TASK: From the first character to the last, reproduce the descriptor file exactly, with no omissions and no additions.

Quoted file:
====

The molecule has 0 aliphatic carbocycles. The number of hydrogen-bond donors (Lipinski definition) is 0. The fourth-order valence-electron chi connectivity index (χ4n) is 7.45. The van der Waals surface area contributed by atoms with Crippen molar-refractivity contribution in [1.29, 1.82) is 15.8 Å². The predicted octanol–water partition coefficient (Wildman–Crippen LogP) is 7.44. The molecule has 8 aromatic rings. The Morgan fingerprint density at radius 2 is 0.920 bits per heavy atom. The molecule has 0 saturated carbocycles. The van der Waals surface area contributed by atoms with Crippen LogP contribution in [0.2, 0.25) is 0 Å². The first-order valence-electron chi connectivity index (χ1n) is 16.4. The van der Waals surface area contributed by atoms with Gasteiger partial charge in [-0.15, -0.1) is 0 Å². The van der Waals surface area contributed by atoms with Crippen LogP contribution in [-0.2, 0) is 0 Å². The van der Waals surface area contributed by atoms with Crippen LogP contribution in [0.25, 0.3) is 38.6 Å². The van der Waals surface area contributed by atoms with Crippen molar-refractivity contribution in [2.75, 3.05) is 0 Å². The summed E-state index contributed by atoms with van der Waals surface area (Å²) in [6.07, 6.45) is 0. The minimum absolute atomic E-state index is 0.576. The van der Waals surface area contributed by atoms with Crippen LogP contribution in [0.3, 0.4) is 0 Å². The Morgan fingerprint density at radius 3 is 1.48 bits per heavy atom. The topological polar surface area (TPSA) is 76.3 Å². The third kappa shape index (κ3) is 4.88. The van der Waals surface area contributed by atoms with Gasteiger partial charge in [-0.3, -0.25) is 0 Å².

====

The molecule has 0 aliphatic carbocycles. The number of hydrogen-bond donors (Lipinski definition) is 0. The fourth-order valence-electron chi connectivity index (χ4n) is 7.45. The van der Waals surface area contributed by atoms with Crippen molar-refractivity contribution in [1.29, 1.82) is 15.8 Å². The predicted octanol–water partition coefficient (Wildman–Crippen LogP) is 7.44. The molecule has 8 aromatic rings. The Morgan fingerprint density at radius 2 is 0.920 bits per heavy atom. The molecule has 0 saturated carbocycles. The van der Waals surface area contributed by atoms with Crippen LogP contribution in [0.2, 0.25) is 0 Å². The first-order valence-electron chi connectivity index (χ1n) is 16.4. The van der Waals surface area contributed by atoms with Gasteiger partial charge in [-0.15, -0.1) is 0 Å². The van der Waals surface area contributed by atoms with Crippen LogP contribution in [-0.2, 0) is 0 Å². The van der Waals surface area contributed by atoms with Crippen LogP contribution in [0.25, 0.3) is 38.6 Å². The van der Waals surface area contributed by atoms with Crippen molar-refractivity contribution in [2.75, 3.05) is 0 Å². The summed E-state index contributed by atoms with van der Waals surface area (Å²) in [6.07, 6.45) is 0. The minimum absolute atomic E-state index is 0.576. The van der Waals surface area contributed by atoms with Crippen LogP contribution in [0.3, 0.4) is 0 Å². The Morgan fingerprint density at radius 3 is 1.48 bits per heavy atom. The topological polar surface area (TPSA) is 76.3 Å². The third kappa shape index (κ3) is 4.88. The van der Waals surface area contributed by atoms with Gasteiger partial charge in [-0.3, -0.25) is 0 Å².